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Paul Hsieh

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About Paul Hsieh

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    Paul Hsieh
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  1. NoodleCast: Please Rate and Review: If you’re a fan of my podcasts, please help spread the word by rating and reviewing them in iTunes! Please do so for both the enhanced M4A feed and standard MP3 feed. (The content is the same: the only difference is the file type.) That’s much appreciated! View the full article
  2. North Carolina’s Despicable Amendment: David Deerson writes an excellent blog post on North Carolina’s Despicable Amendment — a.k.a. Amendment 1. The amendment — up for a vote today (May 8th) — would declare that “marriage between one man and one woman is the only domestic legal union that shall be valid or recognized in this state.” David writes: The amendment isn’t only a strike against gay marriage but also civil unions, regardless of the gender composition of the partners. Depending on the courts interpretation of the language of the amendment, it could: invalidate domestic violence pro
  3. As part of Diana's September 11th Rationally Selfish webcast (NoodleCast #96), she covered the following question: Is it dumb to return a valuable home run baseball to the team? When NY Yankees star Derek Jeter hit a home run for his 3000th hit, the fan in the stands Christian Lopez who caught the ball returned it to the Yankees, even though he was legally entitled to keep it. Some experts estimate it could have been sold on eBay for up to $250,000. The Yankees did give him some season tickets and team memorabilia but nowhere near as valuable. (In fact, he may have to pay thousands of dollar
  4. Dear Apple: I've been a happy iPad2 owner since March 2011, but I never fully appreciated its value until I recently broke my hip in a bad fall and required subsequent hospitalization. I am a physician, so I had already been using my iPad for my work, reading PDFs of medical articles, communicating with my colleagues via e-mail, etc. But when I broke my hip in an accident a few days ago, the iPad became my lifeline to the outside world: Because I had my iPad with me at the time of the accident, I was able to immediately notify my friends and family of what had happened once I arrived in th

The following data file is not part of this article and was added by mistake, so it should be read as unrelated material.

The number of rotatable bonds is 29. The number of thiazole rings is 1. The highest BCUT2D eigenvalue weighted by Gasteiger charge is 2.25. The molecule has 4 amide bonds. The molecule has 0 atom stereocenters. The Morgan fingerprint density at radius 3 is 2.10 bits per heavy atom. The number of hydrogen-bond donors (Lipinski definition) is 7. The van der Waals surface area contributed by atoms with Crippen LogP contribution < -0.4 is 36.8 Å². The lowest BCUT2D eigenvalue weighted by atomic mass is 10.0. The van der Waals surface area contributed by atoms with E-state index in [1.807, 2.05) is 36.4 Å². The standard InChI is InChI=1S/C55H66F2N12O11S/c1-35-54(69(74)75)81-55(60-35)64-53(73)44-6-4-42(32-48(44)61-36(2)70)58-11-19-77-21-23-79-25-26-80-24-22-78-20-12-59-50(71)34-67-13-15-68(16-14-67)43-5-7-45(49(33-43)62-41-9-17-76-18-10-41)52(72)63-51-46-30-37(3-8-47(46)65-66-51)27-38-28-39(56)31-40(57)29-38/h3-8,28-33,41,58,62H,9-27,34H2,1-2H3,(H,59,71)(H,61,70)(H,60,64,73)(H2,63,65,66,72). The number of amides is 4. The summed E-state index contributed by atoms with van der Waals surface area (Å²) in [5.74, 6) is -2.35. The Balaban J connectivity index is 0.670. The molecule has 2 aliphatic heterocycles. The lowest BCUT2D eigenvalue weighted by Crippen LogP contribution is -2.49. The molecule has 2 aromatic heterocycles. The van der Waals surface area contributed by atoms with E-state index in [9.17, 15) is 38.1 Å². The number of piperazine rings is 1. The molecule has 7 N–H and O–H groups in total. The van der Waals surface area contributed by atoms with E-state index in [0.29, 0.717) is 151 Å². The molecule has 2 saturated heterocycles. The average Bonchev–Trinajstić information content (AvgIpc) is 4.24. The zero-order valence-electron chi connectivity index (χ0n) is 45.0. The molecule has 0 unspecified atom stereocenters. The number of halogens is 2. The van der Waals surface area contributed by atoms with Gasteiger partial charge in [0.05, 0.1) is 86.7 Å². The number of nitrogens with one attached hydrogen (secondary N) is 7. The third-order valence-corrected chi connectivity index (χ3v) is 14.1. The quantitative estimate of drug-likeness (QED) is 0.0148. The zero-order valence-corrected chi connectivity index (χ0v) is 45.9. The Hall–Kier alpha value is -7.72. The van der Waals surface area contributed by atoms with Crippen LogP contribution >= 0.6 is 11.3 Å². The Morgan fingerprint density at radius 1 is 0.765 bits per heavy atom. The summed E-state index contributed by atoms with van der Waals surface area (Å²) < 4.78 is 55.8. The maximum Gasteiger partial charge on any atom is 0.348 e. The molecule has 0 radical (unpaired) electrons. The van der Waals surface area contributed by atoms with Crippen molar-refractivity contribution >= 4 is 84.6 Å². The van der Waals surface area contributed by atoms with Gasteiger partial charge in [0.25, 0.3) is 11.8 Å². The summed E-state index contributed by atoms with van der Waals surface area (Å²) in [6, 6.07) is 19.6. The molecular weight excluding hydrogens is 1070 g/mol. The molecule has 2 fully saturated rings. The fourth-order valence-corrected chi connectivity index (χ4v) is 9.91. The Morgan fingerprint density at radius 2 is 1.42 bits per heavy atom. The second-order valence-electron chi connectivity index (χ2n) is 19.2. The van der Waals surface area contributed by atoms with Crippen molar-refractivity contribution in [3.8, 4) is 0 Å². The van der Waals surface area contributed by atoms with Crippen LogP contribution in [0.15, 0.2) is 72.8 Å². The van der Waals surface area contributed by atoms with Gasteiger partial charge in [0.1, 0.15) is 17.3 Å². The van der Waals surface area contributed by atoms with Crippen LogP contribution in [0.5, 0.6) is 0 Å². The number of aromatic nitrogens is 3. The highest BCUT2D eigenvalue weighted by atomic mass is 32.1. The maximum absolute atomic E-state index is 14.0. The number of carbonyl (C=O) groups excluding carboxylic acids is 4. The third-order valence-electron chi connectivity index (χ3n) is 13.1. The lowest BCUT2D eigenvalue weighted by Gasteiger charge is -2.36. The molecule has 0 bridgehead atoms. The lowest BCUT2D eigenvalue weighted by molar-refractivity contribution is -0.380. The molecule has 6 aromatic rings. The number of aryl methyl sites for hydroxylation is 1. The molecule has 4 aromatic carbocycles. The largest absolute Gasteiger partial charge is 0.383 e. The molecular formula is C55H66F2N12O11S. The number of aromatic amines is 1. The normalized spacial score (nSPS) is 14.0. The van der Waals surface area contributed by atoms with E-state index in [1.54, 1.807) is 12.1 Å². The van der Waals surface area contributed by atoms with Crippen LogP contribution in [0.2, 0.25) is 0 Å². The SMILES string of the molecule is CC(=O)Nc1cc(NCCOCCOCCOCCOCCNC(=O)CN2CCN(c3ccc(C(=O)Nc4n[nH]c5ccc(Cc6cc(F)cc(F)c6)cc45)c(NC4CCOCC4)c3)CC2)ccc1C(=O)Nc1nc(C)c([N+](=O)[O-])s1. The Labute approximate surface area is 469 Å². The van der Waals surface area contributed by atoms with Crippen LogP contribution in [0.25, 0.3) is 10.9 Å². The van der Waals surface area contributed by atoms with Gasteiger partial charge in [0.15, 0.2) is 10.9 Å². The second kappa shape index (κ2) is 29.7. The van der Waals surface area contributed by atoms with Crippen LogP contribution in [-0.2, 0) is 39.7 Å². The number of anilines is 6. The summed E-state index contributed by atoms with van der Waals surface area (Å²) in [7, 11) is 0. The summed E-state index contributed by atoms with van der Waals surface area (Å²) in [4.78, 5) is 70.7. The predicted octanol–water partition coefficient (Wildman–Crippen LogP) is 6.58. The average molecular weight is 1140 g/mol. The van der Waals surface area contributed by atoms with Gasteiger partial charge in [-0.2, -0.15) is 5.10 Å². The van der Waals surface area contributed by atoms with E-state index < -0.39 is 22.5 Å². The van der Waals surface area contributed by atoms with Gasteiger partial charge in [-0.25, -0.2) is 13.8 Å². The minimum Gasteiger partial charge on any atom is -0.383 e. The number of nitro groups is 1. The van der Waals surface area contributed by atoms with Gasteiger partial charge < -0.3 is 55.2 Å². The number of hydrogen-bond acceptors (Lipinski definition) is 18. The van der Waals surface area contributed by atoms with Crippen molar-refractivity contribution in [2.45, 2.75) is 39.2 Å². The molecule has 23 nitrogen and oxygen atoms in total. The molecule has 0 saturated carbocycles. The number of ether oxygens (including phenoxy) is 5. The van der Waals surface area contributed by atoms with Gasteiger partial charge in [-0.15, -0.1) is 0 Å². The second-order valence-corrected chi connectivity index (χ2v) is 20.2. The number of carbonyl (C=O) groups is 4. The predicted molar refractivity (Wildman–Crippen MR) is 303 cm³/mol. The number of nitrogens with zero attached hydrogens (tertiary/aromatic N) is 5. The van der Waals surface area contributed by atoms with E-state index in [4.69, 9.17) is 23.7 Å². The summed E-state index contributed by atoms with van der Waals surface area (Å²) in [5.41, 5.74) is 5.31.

5. In Diana's July 3rd webcast, one of the topics she covered was self-defense and one of the points she made was that victims of violent attack in Great Britain could be prosecuted for fighting back in self-defense. A listener who was a former UK resident (now living in Hong Kong) wrote back to let her know that UK law did allow "reasonable force" in resisting a violent attack and wanted to correct any potentially erroneous negative impressions of British laws. One of the references he cited was this 6/29/2011 BBC news story, "Right to self-defence in homes to be 'much clearer'". However,
  6. The 8/10/2011 PajamasMedia has just published my latest OpEd, "Don't Shoot the Downgrade Messenger". My theme is that attacking S&P for the U.S. credit downgrade is like criticizing your doctor for diagnosing your cancer. Here is the opening: Suppose you saw your doctor for a persistent headache. After performing a full battery of tests, he told you that your MRI scan showed a malignant brain tumor. Would you (1) work with him on a plan to treat your cancer, or (2) threaten the MRI manufacturer with a government investigation? Although most normal people would choose option 1, our go
  7. At FuturePundit, Randall Parker described how "Crowd Sourcing Identifies 2 Parkinsons Disease Genes". Here's an extended excerpt from his post: The folks at personal genetic testing company 23andme.com recruited Parkinson's Disease (PD) patients from mailing lists and other means and compared their genetic variants with a group of 23andMe customers who also got their genetic variants tested by 23andMe. They used the resulting data to discover 2 more genetic variants associated with Parkinson's Disease. The results demonstrate the speed, low cost, and power of web-based recruiting to do gene
  8. The June 2, 2011 edition of the Christian Science Monitor has published my latest OpEd, "Here comes Obamacare's Big Brother: Accountable Care Organizations". My theme is that the federal government's proposed new model of Accountable Care Organizations (ACOs) is dangerous because it will corrupt the doctor-patient relationship and stifle genuine health delivery innovations. Here is the opening: Suppose President Obama declared he would tackle rising food prices by forcing everyone to eat at government-supervised restaurant chains. Small restaurants would be nudged to merge with national on